IKN

Thy sin’s not accidental

Walid Makled, Juanma Santos and a great AP report

Personally, I think that everything President Santos is doing….from the decision in the excellent AP report below to the new best friending of Chávez to the deferring of the military base agreement to the “Obama has forgotten us” statements of last weekend…. is all designed to get The USA onside about a Free Trade Agreement. I mean everything he’s doing points to Colombia putting a different sort of subtle pressure on the US. Before with Uribe it was all “We’re the bestest of very best friends (don’t look at the human rights record) PLEEEASE can you sign the FTA?“, but with Santos it’s more like, “Look gringos, if you want a good friend in South America we’ll play ball with you, but hey, I have different options here too. So, what about it, guys?“.
I digress, this post was started to get you to read this top report by Fabiola Sanchez and Frank Bajak of AP. Here’s how it starts and you surely have to click through to read the rest, because it just gets better:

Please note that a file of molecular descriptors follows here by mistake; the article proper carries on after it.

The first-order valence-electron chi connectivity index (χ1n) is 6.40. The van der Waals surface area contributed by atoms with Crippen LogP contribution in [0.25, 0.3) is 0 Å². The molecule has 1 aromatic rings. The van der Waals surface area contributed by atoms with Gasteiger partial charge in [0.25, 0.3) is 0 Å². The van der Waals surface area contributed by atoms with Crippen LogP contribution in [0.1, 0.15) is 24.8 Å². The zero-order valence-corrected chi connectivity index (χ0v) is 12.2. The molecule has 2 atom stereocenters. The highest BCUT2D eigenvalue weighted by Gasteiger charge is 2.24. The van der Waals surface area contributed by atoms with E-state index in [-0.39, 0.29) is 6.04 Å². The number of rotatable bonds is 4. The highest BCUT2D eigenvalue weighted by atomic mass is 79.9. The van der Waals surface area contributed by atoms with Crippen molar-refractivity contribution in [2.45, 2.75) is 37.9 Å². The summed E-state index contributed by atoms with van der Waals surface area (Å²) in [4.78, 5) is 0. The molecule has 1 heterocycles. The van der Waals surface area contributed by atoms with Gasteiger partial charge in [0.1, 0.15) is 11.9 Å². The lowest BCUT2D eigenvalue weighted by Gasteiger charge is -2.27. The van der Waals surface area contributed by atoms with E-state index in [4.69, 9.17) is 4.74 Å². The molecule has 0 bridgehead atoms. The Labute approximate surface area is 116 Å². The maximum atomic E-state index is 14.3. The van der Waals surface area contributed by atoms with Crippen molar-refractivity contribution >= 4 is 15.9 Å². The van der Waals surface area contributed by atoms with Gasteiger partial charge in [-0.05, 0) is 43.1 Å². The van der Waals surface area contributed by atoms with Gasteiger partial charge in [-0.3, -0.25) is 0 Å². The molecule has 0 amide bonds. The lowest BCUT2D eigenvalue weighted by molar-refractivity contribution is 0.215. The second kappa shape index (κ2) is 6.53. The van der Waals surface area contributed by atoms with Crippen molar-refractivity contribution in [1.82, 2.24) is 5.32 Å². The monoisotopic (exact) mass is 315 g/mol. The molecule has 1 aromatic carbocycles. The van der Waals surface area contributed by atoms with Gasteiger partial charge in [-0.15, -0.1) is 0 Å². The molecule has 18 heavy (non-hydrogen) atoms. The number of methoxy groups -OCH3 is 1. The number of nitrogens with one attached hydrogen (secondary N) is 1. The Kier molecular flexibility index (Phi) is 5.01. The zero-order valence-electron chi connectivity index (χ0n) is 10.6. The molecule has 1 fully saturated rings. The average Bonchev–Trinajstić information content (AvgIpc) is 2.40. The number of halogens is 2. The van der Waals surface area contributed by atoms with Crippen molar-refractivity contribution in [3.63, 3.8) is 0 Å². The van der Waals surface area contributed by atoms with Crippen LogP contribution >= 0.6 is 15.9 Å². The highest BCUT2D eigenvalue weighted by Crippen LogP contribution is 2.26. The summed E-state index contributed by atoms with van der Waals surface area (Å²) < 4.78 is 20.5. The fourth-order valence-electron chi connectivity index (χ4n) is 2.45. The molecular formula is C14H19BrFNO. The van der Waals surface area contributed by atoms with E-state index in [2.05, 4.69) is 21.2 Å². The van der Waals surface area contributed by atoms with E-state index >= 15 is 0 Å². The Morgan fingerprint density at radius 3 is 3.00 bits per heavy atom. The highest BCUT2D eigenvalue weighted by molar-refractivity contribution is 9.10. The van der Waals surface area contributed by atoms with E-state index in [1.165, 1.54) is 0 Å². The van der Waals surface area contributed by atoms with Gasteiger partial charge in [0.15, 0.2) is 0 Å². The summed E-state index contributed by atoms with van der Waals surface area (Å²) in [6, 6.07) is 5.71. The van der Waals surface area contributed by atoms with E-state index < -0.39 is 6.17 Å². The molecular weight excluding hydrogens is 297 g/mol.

Reputed Venezuelan drug kingpin’s tell-all threats: A reprieve from US extradition?

VALENCIA, Venezuela – By the time the White House designated him an international drug kingpin in May 2009, Walid Makled had risen comet-like from petty smuggler to port mogul and airline owner through the good graces of Venezuelan power brokers.
So closely was the Syrian immigrant’s son tied to what Washington has deemed a narcotics-trafficking cabal of military men loyal to leftist President Hugo Chavez that arrest last year in a Colombian border city had U.S and Colombian drug agents beaming.
He would be extradited to the United States to stand trial for shipping an estimated 10 tons a month of cocaine to North America and Europe, Colombia’s national police director Oscar Naranjo announced. Except now, it appears, he won’t be.
Colombia’s President Juan Manuel Santos decided that Makled should instead go to Venezuela, where he faces drug trafficking and murder charges. Privately, U.S. and Colombian officials say the decision could mean forfeiting the opportunity to build criminal cases against some of Venezuela’s most powerful figures.

CONTINUES HERE

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